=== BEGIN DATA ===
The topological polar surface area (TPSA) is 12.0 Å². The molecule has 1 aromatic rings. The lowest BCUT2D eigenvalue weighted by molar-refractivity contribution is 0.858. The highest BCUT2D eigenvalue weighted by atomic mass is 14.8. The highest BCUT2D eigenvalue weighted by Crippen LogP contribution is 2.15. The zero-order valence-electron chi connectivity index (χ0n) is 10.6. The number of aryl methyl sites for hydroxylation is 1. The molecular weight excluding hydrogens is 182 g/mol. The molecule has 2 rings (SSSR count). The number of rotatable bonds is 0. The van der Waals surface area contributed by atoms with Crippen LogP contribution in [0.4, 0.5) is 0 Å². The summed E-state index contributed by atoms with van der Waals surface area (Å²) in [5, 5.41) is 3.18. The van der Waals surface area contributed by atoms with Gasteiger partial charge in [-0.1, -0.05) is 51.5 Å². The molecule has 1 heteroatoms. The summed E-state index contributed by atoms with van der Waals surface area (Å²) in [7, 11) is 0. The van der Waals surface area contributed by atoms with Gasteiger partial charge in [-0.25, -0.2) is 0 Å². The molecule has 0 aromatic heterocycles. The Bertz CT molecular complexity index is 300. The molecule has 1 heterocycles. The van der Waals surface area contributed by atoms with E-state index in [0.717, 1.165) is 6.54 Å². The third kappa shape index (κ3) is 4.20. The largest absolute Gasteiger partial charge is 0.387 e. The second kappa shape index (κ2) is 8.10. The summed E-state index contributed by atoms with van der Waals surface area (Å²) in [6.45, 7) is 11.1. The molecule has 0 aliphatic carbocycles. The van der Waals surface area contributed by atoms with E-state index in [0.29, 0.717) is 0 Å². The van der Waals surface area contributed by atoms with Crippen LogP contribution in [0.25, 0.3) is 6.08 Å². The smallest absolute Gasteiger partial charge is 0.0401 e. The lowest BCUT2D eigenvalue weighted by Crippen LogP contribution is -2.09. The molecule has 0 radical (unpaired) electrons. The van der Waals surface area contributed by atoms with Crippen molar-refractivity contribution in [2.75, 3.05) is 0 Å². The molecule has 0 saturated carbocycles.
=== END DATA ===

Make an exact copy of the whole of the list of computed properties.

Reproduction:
The topological polar surface area (TPSA) is 12.0 Å². The molecule has 1 aromatic rings. The lowest BCUT2D eigenvalue weighted by molar-refractivity contribution is 0.858. The highest BCUT2D eigenvalue weighted by atomic mass is 14.8. The highest BCUT2D eigenvalue weighted by Crippen LogP contribution is 2.15. The zero-order valence-electron chi connectivity index (χ0n) is 10.6. The number of aryl methyl sites for hydroxylation is 1. The molecular weight excluding hydrogens is 182 g/mol. The molecule has 2 rings (SSSR count). The number of rotatable bonds is 0. The van der Waals surface area contributed by atoms with Crippen LogP contribution in [0.4, 0.5) is 0 Å². The summed E-state index contributed by atoms with van der Waals surface area (Å²) in [5, 5.41) is 3.18. The van der Waals surface area contributed by atoms with Gasteiger partial charge in [-0.1, -0.05) is 51.5 Å². The molecule has 1 heteroatoms. The summed E-state index contributed by atoms with van der Waals surface area (Å²) in [7, 11) is 0. The van der Waals surface area contributed by atoms with Gasteiger partial charge in [-0.25, -0.2) is 0 Å². The molecule has 0 aromatic heterocycles. The Bertz CT molecular complexity index is 300. The molecule has 1 heterocycles. The van der Waals surface area contributed by atoms with E-state index in [0.717, 1.165) is 6.54 Å². The third kappa shape index (κ3) is 4.20. The largest absolute Gasteiger partial charge is 0.387 e. The second kappa shape index (κ2) is 8.10. The summed E-state index contributed by atoms with van der Waals surface area (Å²) in [6.45, 7) is 11.1. The molecule has 0 aliphatic carbocycles. The van der Waals surface area contributed by atoms with E-state index in [0.29, 0.717) is 0 Å². The van der Waals surface area contributed by atoms with Crippen LogP contribution in [0.25, 0.3) is 6.08 Å². The smallest absolute Gasteiger partial charge is 0.0401 e. The lowest BCUT2D eigenvalue weighted by Crippen LogP contribution is -2.09. The molecule has 0 radical (unpaired) electrons. The van der Waals surface area contributed by atoms with Crippen molar-refractivity contribution in [2.75, 3.05) is 0 Å². The molecule has 0 saturated carbocycles.